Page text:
The Firecricket is an Arduino compatible light, sound, and motion controller featuring a 48MHz 32-bit ARM Cortex M0+ microcontroller w/ 16K of RAM, a MicroSD slot so you can store sound effects, bitmaps, and configuration files, a 2.5W audio amplifier, and an N-MOSFET w/ flyback diode for driving high current inductive loads, like vibration motors or 3W LEDs.
Designed to add light, sound, and motion to replica props from your favorite movies, video games, TV shows, and comics, it’s a must have for any cosplayer or anyone who wants to add some extra flair to their Halloween costume or decorations!
Use it to add lights and sounds to a toy car or space ship. Or, make a favorite stuffed animal talk and “purr” with a vibration motor. Or, place it in a chest with a limit switch on the lid and a high power LED and have it play the fanfare from the Legend of Zelda whenever it’s opened. The possibilities are endless!
And being open-source, you’re free to modify it as you wish and integrate it into your own designs – without ever needing to pay any royalties or licensing fees!
- Microcontroller: Atmel ATSAMD21E17A ARM Cortex M0+
- Clock speed: 48 MHz
- Operating voltage: 3.3V
- I/O pin limits: 3.3V, 7 mA
- Digital I/O pins: 12 w/ 10 PWM channels + 2 dedicated I2C pins w/ pullups
- Analog inputs: 3 12-bit ADC channels
- Analog outputs: 1 10-bit DAC
- Flash (program) memory: 128 KB
- RAM: 16 KB
- Voltage regulator: TLV702, 3.5V – 5.5V input / 3.3V, 300mA output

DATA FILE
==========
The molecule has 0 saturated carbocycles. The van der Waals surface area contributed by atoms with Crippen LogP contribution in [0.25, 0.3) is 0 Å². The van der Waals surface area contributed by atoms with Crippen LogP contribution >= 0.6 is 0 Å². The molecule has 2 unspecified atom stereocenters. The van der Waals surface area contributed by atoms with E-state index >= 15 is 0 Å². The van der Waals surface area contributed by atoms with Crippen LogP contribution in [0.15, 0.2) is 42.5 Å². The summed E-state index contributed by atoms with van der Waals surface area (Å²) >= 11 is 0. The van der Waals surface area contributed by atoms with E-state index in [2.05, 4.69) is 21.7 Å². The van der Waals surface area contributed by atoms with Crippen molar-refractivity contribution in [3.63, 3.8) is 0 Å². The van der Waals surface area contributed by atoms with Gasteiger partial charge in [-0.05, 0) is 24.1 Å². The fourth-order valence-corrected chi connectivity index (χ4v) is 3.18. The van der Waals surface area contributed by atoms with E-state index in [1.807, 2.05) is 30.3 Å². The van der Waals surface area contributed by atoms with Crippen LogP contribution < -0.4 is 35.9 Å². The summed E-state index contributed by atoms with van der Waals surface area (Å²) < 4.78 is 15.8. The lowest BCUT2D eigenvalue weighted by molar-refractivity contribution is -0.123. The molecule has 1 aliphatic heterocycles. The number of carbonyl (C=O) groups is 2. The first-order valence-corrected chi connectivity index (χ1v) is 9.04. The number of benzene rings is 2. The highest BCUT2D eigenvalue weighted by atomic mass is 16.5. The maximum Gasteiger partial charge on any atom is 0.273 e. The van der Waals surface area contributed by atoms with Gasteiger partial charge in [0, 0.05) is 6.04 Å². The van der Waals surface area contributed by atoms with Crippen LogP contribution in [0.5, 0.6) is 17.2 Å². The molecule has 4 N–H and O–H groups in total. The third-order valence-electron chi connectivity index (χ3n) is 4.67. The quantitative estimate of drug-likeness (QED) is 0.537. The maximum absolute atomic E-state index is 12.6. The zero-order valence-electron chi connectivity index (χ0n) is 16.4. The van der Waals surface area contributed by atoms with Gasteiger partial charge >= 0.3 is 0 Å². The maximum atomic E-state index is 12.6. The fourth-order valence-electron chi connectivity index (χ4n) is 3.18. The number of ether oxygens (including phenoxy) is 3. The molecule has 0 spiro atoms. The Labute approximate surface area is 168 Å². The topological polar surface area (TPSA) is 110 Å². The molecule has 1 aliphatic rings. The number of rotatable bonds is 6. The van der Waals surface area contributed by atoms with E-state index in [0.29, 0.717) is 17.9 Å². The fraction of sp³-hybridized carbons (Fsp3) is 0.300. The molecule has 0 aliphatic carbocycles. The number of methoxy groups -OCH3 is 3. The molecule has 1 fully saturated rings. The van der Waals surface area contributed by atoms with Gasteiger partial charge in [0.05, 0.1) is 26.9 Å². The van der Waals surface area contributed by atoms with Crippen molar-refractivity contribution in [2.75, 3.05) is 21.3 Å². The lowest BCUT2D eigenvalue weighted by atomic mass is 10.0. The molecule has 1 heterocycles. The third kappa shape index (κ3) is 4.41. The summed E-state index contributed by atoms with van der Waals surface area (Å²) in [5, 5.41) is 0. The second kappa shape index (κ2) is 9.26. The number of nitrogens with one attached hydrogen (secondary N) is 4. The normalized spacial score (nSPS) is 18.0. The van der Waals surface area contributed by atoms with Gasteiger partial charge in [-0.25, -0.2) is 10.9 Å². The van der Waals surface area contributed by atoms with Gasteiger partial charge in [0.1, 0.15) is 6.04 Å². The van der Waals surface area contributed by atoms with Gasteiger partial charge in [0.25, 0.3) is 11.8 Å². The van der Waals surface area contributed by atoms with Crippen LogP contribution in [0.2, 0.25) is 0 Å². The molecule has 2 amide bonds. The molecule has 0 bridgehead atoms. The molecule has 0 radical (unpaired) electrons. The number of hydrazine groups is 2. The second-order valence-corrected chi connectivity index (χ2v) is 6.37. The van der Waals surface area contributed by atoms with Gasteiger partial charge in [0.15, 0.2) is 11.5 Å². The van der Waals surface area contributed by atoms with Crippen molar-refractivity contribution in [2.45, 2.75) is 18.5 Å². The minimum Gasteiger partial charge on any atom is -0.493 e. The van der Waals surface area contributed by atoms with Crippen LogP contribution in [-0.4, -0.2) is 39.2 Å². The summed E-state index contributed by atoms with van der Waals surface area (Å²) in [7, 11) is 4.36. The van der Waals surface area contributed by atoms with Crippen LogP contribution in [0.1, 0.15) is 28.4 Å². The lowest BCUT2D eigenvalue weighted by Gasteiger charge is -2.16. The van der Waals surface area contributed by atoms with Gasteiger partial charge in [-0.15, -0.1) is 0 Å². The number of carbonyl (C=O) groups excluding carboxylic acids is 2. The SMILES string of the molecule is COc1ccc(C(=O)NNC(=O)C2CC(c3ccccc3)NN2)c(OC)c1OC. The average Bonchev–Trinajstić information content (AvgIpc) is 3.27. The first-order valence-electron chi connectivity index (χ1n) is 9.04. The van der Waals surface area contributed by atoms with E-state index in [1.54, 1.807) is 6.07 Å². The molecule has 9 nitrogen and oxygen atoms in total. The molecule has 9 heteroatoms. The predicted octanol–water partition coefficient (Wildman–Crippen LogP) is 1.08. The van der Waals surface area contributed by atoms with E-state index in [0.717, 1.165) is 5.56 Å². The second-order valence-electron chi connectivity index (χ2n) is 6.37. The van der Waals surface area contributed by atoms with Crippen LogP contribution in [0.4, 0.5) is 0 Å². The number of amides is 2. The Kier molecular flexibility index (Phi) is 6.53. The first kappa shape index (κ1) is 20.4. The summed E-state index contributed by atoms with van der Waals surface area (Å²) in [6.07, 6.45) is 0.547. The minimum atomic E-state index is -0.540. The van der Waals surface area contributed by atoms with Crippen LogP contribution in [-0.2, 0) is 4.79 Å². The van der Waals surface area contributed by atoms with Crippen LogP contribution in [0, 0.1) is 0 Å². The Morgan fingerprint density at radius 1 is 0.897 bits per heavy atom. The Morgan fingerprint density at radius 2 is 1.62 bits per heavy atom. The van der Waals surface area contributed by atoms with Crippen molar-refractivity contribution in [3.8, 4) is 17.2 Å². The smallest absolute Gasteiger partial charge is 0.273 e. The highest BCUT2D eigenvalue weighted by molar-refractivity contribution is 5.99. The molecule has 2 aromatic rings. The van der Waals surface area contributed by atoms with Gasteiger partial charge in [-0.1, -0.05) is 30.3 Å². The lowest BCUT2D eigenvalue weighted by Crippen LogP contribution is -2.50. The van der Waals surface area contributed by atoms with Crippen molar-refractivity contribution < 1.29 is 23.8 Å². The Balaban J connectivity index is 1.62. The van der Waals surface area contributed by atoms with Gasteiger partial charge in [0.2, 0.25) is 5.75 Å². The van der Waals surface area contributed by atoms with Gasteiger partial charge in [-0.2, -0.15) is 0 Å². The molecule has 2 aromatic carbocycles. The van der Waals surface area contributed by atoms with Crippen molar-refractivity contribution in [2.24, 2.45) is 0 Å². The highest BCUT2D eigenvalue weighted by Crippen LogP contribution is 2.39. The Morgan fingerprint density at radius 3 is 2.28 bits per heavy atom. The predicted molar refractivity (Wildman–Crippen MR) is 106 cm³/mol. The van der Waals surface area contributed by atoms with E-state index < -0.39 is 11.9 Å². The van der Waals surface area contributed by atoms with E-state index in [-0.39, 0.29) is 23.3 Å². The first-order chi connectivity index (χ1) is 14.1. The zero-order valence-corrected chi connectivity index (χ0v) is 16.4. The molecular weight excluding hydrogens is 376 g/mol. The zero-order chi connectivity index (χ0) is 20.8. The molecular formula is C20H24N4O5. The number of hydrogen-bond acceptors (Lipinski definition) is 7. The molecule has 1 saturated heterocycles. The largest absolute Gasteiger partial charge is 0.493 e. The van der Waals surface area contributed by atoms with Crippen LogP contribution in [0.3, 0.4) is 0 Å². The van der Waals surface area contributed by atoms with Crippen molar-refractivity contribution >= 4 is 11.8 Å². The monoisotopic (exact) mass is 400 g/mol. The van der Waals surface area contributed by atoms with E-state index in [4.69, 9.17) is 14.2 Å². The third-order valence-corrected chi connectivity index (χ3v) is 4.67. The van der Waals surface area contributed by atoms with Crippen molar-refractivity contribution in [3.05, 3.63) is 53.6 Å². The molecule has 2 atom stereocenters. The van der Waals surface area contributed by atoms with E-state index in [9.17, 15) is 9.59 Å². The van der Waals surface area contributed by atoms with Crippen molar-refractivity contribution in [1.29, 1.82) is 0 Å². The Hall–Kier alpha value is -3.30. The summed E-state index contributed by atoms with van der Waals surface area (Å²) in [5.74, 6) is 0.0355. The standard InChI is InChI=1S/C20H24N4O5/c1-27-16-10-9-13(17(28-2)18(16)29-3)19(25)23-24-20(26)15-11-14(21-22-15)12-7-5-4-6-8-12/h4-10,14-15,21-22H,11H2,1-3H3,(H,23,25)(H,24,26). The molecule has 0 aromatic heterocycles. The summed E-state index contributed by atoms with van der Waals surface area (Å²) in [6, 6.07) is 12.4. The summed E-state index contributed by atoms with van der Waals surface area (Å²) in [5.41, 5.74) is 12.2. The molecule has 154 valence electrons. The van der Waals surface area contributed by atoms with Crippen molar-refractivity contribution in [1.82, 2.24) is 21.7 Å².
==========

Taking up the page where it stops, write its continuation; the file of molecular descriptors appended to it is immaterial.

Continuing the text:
- Dimensions: 1.65 x 1.0″ (42mm x 25mm)
- Amplifier: TPA6211A1, 2.5W into 4Ω w/ 5V supply
- N-FET + Flyback diode: FDN337N + SS24FL, 30V 2A max
To make the Firecricket work with the Arduino IDE, open the File menu and select Preferences. Then, in the Additional Boards Manager URLs section, place a comma after the last entry, and add the following link:
Once done, open the boards manager, which can be found on the Tools->Boards menu, scroll down to Rabid Prototypes, select the entry, and hit Install.
You should also install the board files for the Arduino Zero if you have not already done so. These board files contain a USB driver that is necessary for the Firecricket to function.
Finally go back to Tools->Boards, scroll down to the bottom of the list, and pick the Tau/Firecricket.
Once done, you should be ready to program the board!
If you are unable to program the board, first make sure you have the correct board selected on the Boards menu. Then check that the correct port is selected on the Ports menu.
If that doesn’t work, try double clicking the Reset button on the board. That forces the bootloader to stay on instead of entering your sketch, which may be stuck in a loop where it is unable to check the USB port for connection attempts from the IDE.
The Adafruit libraries the demo utilizes can be downloaded through the library manager in the IDE, while the SDFat lib required by the SamdAudio library included with the demo can be found here: